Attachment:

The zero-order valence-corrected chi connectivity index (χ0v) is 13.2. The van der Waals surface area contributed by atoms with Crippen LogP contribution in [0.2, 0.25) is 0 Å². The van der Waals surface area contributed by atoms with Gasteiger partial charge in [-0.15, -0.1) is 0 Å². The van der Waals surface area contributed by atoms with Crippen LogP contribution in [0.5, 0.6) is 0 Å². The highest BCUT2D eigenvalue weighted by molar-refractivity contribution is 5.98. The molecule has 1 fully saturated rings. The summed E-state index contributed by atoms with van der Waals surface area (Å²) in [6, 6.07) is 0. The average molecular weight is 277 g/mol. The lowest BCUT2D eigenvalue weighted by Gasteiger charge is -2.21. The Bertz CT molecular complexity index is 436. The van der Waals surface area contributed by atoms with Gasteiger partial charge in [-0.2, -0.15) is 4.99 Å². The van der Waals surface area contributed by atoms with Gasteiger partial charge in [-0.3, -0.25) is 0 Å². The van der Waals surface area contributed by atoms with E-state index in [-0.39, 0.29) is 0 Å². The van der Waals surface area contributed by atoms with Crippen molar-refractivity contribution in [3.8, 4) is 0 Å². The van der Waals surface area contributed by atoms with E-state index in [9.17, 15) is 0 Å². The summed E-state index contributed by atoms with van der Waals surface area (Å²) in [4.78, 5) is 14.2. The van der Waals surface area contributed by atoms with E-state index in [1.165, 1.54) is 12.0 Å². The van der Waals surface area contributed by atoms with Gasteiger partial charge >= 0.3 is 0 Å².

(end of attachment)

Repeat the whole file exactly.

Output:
The zero-order valence-corrected chi connectivity index (χ0v) is 13.2. The van der Waals surface area contributed by atoms with Crippen LogP contribution in [0.2, 0.25) is 0 Å². The van der Waals surface area contributed by atoms with Gasteiger partial charge in [-0.15, -0.1) is 0 Å². The van der Waals surface area contributed by atoms with Crippen LogP contribution in [0.5, 0.6) is 0 Å². The highest BCUT2D eigenvalue weighted by molar-refractivity contribution is 5.98. The molecule has 1 fully saturated rings. The summed E-state index contributed by atoms with van der Waals surface area (Å²) in [6, 6.07) is 0. The average molecular weight is 277 g/mol. The lowest BCUT2D eigenvalue weighted by Gasteiger charge is -2.21. The Bertz CT molecular complexity index is 436. The van der Waals surface area contributed by atoms with Gasteiger partial charge in [-0.2, -0.15) is 4.99 Å². The van der Waals surface area contributed by atoms with Gasteiger partial charge in [-0.3, -0.25) is 0 Å². The van der Waals surface area contributed by atoms with E-state index in [-0.39, 0.29) is 0 Å². The van der Waals surface area contributed by atoms with Crippen molar-refractivity contribution in [3.8, 4) is 0 Å². The van der Waals surface area contributed by atoms with E-state index in [9.17, 15) is 0 Å². The summed E-state index contributed by atoms with van der Waals surface area (Å²) in [4.78, 5) is 14.2. The van der Waals surface area contributed by atoms with E-state index in [1.165, 1.54) is 12.0 Å². The van der Waals surface area contributed by atoms with Gasteiger partial charge >= 0.3 is 0 Å².